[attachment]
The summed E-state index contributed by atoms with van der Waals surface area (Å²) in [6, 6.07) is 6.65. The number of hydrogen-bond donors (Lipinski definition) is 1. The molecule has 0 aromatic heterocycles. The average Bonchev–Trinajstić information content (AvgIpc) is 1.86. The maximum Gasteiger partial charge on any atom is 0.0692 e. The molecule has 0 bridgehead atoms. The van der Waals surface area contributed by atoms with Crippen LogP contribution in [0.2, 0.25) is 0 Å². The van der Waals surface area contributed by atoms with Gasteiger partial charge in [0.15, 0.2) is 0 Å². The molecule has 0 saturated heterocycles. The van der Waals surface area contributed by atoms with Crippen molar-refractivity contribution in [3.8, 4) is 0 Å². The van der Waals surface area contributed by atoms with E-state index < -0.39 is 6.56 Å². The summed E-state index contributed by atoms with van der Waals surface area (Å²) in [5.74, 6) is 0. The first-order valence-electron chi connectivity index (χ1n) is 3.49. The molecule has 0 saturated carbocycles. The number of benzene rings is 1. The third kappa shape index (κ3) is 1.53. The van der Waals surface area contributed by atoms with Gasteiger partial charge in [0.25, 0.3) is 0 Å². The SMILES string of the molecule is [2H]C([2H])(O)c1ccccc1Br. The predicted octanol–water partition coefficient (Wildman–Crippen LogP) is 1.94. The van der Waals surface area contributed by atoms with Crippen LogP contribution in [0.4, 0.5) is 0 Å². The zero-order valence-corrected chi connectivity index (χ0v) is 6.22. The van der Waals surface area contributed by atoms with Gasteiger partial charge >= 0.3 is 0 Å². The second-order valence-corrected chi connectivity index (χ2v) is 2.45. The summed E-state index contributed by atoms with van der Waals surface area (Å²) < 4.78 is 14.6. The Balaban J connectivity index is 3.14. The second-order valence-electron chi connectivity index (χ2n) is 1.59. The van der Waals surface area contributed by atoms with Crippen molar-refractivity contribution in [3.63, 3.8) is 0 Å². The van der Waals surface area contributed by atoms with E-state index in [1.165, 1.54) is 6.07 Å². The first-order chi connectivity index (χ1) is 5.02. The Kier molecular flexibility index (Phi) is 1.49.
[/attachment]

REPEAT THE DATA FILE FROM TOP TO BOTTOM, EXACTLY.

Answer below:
The summed E-state index contributed by atoms with van der Waals surface area (Å²) in [6, 6.07) is 6.65. The number of hydrogen-bond donors (Lipinski definition) is 1. The molecule has 0 aromatic heterocycles. The average Bonchev–Trinajstić information content (AvgIpc) is 1.86. The maximum Gasteiger partial charge on any atom is 0.0692 e. The molecule has 0 bridgehead atoms. The van der Waals surface area contributed by atoms with Crippen LogP contribution in [0.2, 0.25) is 0 Å². The van der Waals surface area contributed by atoms with Gasteiger partial charge in [0.15, 0.2) is 0 Å². The molecule has 0 saturated heterocycles. The van der Waals surface area contributed by atoms with Crippen molar-refractivity contribution in [3.8, 4) is 0 Å². The van der Waals surface area contributed by atoms with E-state index < -0.39 is 6.56 Å². The summed E-state index contributed by atoms with van der Waals surface area (Å²) in [5.74, 6) is 0. The first-order valence-electron chi connectivity index (χ1n) is 3.49. The molecule has 0 saturated carbocycles. The number of benzene rings is 1. The third kappa shape index (κ3) is 1.53. The van der Waals surface area contributed by atoms with Gasteiger partial charge in [0.25, 0.3) is 0 Å². The SMILES string of the molecule is [2H]C([2H])(O)c1ccccc1Br. The predicted octanol–water partition coefficient (Wildman–Crippen LogP) is 1.94. The van der Waals surface area contributed by atoms with Crippen LogP contribution in [0.4, 0.5) is 0 Å². The zero-order valence-corrected chi connectivity index (χ0v) is 6.22. The van der Waals surface area contributed by atoms with Gasteiger partial charge >= 0.3 is 0 Å². The second-order valence-corrected chi connectivity index (χ2v) is 2.45. The summed E-state index contributed by atoms with van der Waals surface area (Å²) < 4.78 is 14.6. The Balaban J connectivity index is 3.14. The second-order valence-electron chi connectivity index (χ2n) is 1.59. The van der Waals surface area contributed by atoms with Crippen molar-refractivity contribution in [3.63, 3.8) is 0 Å². The van der Waals surface area contributed by atoms with E-state index in [1.165, 1.54) is 6.07 Å². The first-order chi connectivity index (χ1) is 5.02. The Kier molecular flexibility index (Phi) is 1.49.